Diana and Stevan, 9 years old and 4 years old, raped and murdered inside their house.
Valerie, 16, killed by a classmate whose advances she had rejected.
Esther, a land rights activist whose body was dumped on a farm near her house.
Dr. Gatwiri and Ms. Mugeni say they scour major newspapers for reports and increasingly collect tips from the project’s supporters. They have no inside information on police investigations or trials. And looking at statistics on domestic violence – which an estimated 40% of Kenyan women experience in their lifetime, according to the Kenya National Bureau of Statistics – they know their data barely scratches the surface.
“We know there are so many stories we will never hear this way,” Dr. Gatwiri says. But they hope their data, however limited, will hammer home how widespread the problem is and inspire the government to collect more complete information.
And projects like this also help tell a new story about violence against women, says Shakila Singh, an associate professor and gender-based violence expert at the University of KwaZulu Natal in South Africa.
“These stories remove the illusion that the danger against women comes from strangers in public places,” she says. “In fact, we see that for women the home is not a safe place. The family is not a safe place. It demystifies some of the ideas we have about who kills women, and who they are not safe around.”
Indeed, in many parts of the world, including sub-Saharan Africa, women are more likely to be killed by their intimate partners than by a stranger. Sixty-nine percent of murders of African women are committed by a family member or romantic partner, a higher rate than any other region in the world. That statistic is accompanied by persistent victim-blaming, Dr. Gatwiri says: Why did she dress that way? Why did she lead him on?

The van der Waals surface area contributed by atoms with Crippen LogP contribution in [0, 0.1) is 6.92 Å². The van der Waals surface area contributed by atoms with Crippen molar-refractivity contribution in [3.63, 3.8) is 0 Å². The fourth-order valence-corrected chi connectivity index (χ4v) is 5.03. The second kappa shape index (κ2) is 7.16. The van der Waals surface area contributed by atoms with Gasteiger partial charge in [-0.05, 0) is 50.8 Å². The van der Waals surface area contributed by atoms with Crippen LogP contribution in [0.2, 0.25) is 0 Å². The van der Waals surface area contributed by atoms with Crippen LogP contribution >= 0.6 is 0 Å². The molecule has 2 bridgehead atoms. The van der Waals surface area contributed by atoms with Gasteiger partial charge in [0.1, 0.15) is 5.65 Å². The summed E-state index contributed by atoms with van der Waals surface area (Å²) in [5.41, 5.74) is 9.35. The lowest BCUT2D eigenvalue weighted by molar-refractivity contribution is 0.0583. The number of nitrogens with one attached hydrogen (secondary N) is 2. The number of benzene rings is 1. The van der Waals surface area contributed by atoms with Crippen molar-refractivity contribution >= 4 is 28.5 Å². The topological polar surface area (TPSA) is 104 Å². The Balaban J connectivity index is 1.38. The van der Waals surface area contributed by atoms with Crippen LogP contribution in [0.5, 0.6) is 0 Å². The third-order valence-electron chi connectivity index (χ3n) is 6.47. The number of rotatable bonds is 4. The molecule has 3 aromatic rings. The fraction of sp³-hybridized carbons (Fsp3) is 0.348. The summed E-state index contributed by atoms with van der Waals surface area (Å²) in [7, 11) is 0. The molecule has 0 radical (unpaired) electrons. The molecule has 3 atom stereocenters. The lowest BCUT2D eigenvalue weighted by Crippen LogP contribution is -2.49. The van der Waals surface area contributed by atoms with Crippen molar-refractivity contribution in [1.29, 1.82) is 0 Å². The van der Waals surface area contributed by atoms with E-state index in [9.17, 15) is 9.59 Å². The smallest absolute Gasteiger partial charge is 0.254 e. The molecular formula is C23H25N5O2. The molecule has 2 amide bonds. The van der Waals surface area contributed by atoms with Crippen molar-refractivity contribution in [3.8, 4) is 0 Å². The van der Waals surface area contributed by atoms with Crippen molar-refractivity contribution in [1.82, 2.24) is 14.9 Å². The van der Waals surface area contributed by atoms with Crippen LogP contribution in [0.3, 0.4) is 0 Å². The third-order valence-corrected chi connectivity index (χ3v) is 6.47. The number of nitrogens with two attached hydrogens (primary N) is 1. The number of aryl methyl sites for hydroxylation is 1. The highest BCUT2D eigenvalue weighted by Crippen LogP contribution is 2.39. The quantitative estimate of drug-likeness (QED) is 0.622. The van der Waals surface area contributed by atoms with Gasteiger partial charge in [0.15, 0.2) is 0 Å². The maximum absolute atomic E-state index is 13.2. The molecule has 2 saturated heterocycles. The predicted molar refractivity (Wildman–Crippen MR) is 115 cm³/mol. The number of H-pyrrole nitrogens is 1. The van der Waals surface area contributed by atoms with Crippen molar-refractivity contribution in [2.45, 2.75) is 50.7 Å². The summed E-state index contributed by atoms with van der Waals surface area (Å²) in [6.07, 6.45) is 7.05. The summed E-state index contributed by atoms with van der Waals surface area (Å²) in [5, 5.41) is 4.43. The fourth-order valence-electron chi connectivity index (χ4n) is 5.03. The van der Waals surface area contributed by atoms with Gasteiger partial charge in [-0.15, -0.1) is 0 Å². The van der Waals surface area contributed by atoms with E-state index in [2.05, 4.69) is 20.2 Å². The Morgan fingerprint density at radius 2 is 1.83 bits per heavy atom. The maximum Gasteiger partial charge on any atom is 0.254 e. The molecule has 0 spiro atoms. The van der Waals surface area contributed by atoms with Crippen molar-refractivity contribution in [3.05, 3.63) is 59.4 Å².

Ivy, a medical student hacked to death by a man she turned down.
Fenny, shot by her police officer husband after a fight.
Carolyne, her throat slit by her boyfriend after a night out.
Already, Dr. Gatwiri says Counting Dead Women’s statistics are being regularly used by the Kenyan media and advocacy groups to bolster articles about the extent of violence against women in the country. Next, she hopes they will begin tracking what happens after a woman is murdered – is her killer brought to trial? Convicted?
“We know they often disappear into obscurity without facing justice. Why?” she says.
But the project is also a shoestring operation, run largely by Dr. Gatwiri and Ms. Mugeni, both of whom have other, full-time work. Dr. Gatwiri is a senior lecturer teaching social work and social policy at Southern Cross University in Australia, where she has lived for the past eight years, and Ms. Mugeni is a master’s student in gender studies in Nairobi.
“We don’t want to keep doing this – it’s a horrible job to count women like yourself who are being murdered every day,” Dr. Gatwiri says. “The fact that we have normalized the killing of 94 women this year alone [as of early December 2019], the fact that it hasn’t jolted us into action yet, the fact that we are still debating if these women deserved to be murdered tells us a lot about the values we espouse as a country.”
At the same time, however, she sees the violence as a symptom of wider social crises.
“We have rising levels of unemployment, we have widespread feelings of hopelessness and powerlessness. We have a society that has taught men that the only acceptable emotion is anger,” she says. “If we want to fix this problem, we also have to talk about the whole structure of our society that enables it to happen.”